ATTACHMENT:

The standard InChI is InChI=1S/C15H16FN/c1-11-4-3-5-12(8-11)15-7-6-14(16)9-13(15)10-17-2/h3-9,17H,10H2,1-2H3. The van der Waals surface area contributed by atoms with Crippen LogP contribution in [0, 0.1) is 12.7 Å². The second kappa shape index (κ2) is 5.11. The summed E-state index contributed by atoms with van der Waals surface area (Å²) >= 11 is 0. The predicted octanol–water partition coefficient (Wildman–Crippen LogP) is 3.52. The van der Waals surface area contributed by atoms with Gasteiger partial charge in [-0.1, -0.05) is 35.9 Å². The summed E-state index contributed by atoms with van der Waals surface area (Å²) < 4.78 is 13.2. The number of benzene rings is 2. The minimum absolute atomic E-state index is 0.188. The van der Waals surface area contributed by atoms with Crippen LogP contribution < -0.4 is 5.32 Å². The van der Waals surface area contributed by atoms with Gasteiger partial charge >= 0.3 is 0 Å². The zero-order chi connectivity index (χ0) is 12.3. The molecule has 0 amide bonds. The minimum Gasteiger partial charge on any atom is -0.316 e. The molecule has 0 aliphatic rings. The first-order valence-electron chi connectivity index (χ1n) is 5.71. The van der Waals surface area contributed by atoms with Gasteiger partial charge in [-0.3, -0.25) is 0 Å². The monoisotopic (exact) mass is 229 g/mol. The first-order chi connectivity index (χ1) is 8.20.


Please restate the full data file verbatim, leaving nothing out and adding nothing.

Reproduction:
The standard InChI is InChI=1S/C15H16FN/c1-11-4-3-5-12(8-11)15-7-6-14(16)9-13(15)10-17-2/h3-9,17H,10H2,1-2H3. The van der Waals surface area contributed by atoms with Crippen LogP contribution in [0, 0.1) is 12.7 Å². The second kappa shape index (κ2) is 5.11. The summed E-state index contributed by atoms with van der Waals surface area (Å²) >= 11 is 0. The predicted octanol–water partition coefficient (Wildman–Crippen LogP) is 3.52. The van der Waals surface area contributed by atoms with Gasteiger partial charge in [-0.1, -0.05) is 35.9 Å². The summed E-state index contributed by atoms with van der Waals surface area (Å²) < 4.78 is 13.2. The number of benzene rings is 2. The minimum absolute atomic E-state index is 0.188. The van der Waals surface area contributed by atoms with Crippen LogP contribution < -0.4 is 5.32 Å². The van der Waals surface area contributed by atoms with Gasteiger partial charge >= 0.3 is 0 Å². The zero-order chi connectivity index (χ0) is 12.3. The molecule has 0 amide bonds. The minimum Gasteiger partial charge on any atom is -0.316 e. The molecule has 0 aliphatic rings. The first-order valence-electron chi connectivity index (χ1n) is 5.71. The van der Waals surface area contributed by atoms with Gasteiger partial charge in [-0.3, -0.25) is 0 Å². The monoisotopic (exact) mass is 229 g/mol. The first-order chi connectivity index (χ1) is 8.20.